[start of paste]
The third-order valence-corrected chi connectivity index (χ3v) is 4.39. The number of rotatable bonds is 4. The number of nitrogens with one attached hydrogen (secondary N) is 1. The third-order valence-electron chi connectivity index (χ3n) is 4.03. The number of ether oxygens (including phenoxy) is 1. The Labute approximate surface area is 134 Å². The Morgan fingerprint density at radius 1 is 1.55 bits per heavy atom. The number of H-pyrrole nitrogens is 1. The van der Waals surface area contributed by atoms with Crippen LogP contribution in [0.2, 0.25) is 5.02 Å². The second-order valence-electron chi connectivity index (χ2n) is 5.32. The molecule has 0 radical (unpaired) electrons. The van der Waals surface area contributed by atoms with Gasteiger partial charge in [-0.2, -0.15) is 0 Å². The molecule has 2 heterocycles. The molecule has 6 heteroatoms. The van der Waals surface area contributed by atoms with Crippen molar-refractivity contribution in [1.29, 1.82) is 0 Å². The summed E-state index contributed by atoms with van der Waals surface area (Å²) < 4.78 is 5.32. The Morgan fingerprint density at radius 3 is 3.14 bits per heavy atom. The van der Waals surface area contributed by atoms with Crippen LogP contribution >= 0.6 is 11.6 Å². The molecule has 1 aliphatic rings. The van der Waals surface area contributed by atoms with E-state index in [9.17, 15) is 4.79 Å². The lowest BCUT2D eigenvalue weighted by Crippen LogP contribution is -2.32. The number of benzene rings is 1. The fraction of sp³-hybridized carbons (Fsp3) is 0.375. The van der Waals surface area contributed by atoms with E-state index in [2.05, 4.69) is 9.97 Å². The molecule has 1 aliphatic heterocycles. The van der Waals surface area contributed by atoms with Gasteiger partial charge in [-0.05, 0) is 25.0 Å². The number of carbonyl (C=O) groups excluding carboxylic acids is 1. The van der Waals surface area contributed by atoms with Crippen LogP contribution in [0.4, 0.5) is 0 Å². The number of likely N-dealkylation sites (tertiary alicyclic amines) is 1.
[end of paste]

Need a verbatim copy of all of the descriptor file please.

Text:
The third-order valence-corrected chi connectivity index (χ3v) is 4.39. The number of rotatable bonds is 4. The number of nitrogens with one attached hydrogen (secondary N) is 1. The third-order valence-electron chi connectivity index (χ3n) is 4.03. The number of ether oxygens (including phenoxy) is 1. The Labute approximate surface area is 134 Å². The Morgan fingerprint density at radius 1 is 1.55 bits per heavy atom. The number of H-pyrrole nitrogens is 1. The van der Waals surface area contributed by atoms with Crippen LogP contribution in [0.2, 0.25) is 5.02 Å². The second-order valence-electron chi connectivity index (χ2n) is 5.32. The molecule has 0 radical (unpaired) electrons. The van der Waals surface area contributed by atoms with Gasteiger partial charge in [-0.2, -0.15) is 0 Å². The molecule has 2 heterocycles. The molecule has 6 heteroatoms. The van der Waals surface area contributed by atoms with Crippen molar-refractivity contribution in [1.29, 1.82) is 0 Å². The summed E-state index contributed by atoms with van der Waals surface area (Å²) < 4.78 is 5.32. The Morgan fingerprint density at radius 3 is 3.14 bits per heavy atom. The van der Waals surface area contributed by atoms with Crippen LogP contribution >= 0.6 is 11.6 Å². The molecule has 1 aliphatic rings. The van der Waals surface area contributed by atoms with E-state index in [9.17, 15) is 4.79 Å². The lowest BCUT2D eigenvalue weighted by Crippen LogP contribution is -2.32. The number of benzene rings is 1. The fraction of sp³-hybridized carbons (Fsp3) is 0.375. The van der Waals surface area contributed by atoms with E-state index in [2.05, 4.69) is 9.97 Å². The molecule has 1 aliphatic heterocycles. The van der Waals surface area contributed by atoms with Gasteiger partial charge in [-0.05, 0) is 25.0 Å². The number of carbonyl (C=O) groups excluding carboxylic acids is 1. The van der Waals surface area contributed by atoms with Crippen LogP contribution in [0.4, 0.5) is 0 Å². The number of likely N-dealkylation sites (tertiary alicyclic amines) is 1.